2013 Red Sox Joel Hanrahan -0.5 $7 3.9%
Team Payroll: $178.4 Ryan Dempster -0.2 $13.25 7.4%
Matt Thorton 0.2 $5.5 3%
Jake Peavy 0.6 $14 7.8%
Total 0.1 $39.75 22.1 $138.65
2012 Giants Tim Lincecum -1.7 $18 13.7%
Team Payroll: $131.3 Brian Wilson -0.1 $8.5 6.4%
Barry Zito 0.2 $19 14.4%
Totals -1.6 45.5 34.65% $85.80
2011 Cardinals Jake Westbrook -0.2 $8 7%
Team Payroll: $109
Totals -0.2 $8 7% $101

A few important notes before we dive into some analysis:

  • Estimating payroll is always a bit tenuous as it's sometimes unclear how much of the salary was paid by which team in the event of a trade.
  • Playoff teams' payrolls will be elevated due to deadline acquisitions. Bad teams (like the 2015 A's) will give up good players at the deadline and stick with bad players in a lost season.
So what do we make of the numbers above? It's pretty clear that bad contracts are abundant in MLB, even among competitive or championship teams. Each of those championship teams overcame a bad contract by some means - the Royals bought Zobrist at the deadline to overcome Omar Infante, the Giants rode a heroic effort from Yusmeiro Petit.

It's important to note that most everyone on the list above is a pitcher: of the 20 players listed, only 5 are position players, 2 of whom were the subject of this article. It stands to reason that having an awful contract pitcher is better than having an awful contract hitter. Teams anticipate pitcher attrition and the sheer number of rotation and bullpen slots makes a disappointing pitcher less disastrous. Roster size doesn't allow the same for position players, as most teams can't carry 2 DHs on the 25 man roster . That said, the Royals managed to overcome two position player contracts worse than Coco/Butler. If Rangel Ravelo were to come slash .280/.350/.430 and Mark Canha were to take another step forward, Coco/Butler's contracts won't enter your mind.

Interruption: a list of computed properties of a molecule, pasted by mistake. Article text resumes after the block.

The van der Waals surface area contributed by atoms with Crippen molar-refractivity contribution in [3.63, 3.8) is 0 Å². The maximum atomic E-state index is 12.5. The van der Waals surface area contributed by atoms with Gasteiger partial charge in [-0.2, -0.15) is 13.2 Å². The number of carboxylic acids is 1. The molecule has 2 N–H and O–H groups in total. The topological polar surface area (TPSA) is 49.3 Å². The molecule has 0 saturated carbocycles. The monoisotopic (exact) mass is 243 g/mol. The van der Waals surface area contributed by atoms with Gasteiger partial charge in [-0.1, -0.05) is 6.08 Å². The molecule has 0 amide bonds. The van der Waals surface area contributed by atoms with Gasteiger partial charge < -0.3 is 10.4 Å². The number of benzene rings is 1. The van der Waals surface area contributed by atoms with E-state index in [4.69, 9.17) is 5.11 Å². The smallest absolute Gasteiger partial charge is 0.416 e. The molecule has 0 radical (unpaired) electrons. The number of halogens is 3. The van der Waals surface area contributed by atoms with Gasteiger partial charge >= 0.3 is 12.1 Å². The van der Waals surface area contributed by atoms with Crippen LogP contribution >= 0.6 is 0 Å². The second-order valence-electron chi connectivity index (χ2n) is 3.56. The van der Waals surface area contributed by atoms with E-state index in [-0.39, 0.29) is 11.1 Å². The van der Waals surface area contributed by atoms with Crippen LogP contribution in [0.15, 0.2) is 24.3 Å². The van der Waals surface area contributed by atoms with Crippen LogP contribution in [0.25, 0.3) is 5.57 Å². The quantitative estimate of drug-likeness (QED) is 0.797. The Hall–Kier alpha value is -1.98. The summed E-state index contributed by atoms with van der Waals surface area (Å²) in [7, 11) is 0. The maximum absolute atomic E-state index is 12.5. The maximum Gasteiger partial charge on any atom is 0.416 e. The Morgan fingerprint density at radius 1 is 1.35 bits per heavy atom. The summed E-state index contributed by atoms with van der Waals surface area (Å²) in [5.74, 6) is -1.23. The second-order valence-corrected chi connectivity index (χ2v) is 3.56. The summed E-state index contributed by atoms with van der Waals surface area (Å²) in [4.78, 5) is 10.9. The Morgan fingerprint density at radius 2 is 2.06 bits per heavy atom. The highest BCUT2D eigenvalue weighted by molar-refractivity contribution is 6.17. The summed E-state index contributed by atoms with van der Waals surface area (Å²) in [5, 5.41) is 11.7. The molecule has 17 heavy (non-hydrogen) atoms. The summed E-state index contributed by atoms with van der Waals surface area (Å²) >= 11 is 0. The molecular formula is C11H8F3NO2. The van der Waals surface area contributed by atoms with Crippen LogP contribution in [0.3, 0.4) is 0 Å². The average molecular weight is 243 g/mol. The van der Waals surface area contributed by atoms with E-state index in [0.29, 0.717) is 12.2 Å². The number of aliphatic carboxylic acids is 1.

Teams also can get by with a bad offensive player. Alex Rios was a disaster last season, Billy Butler was on the Royals the year before, and the list goes on. Below you'll find other players who were offensive non-contributors to championship (or in one case, pennant) teams.

Team Player Slash Line OPS+ bWAR
2015 Royals Alex Rios .255/.287/.353 73 -1.1
2013 Red Sox Will Middlebrooks .227/.271/.425 87 -0.1
2013 Cardinals Pete Kozma .217/.275/.273 53 -0.3
2012 Giants Brandon Crawford .248/.304/.348 86 2.4
2011 Cardinals Ryan Theriot .271/.321.342 85 0.1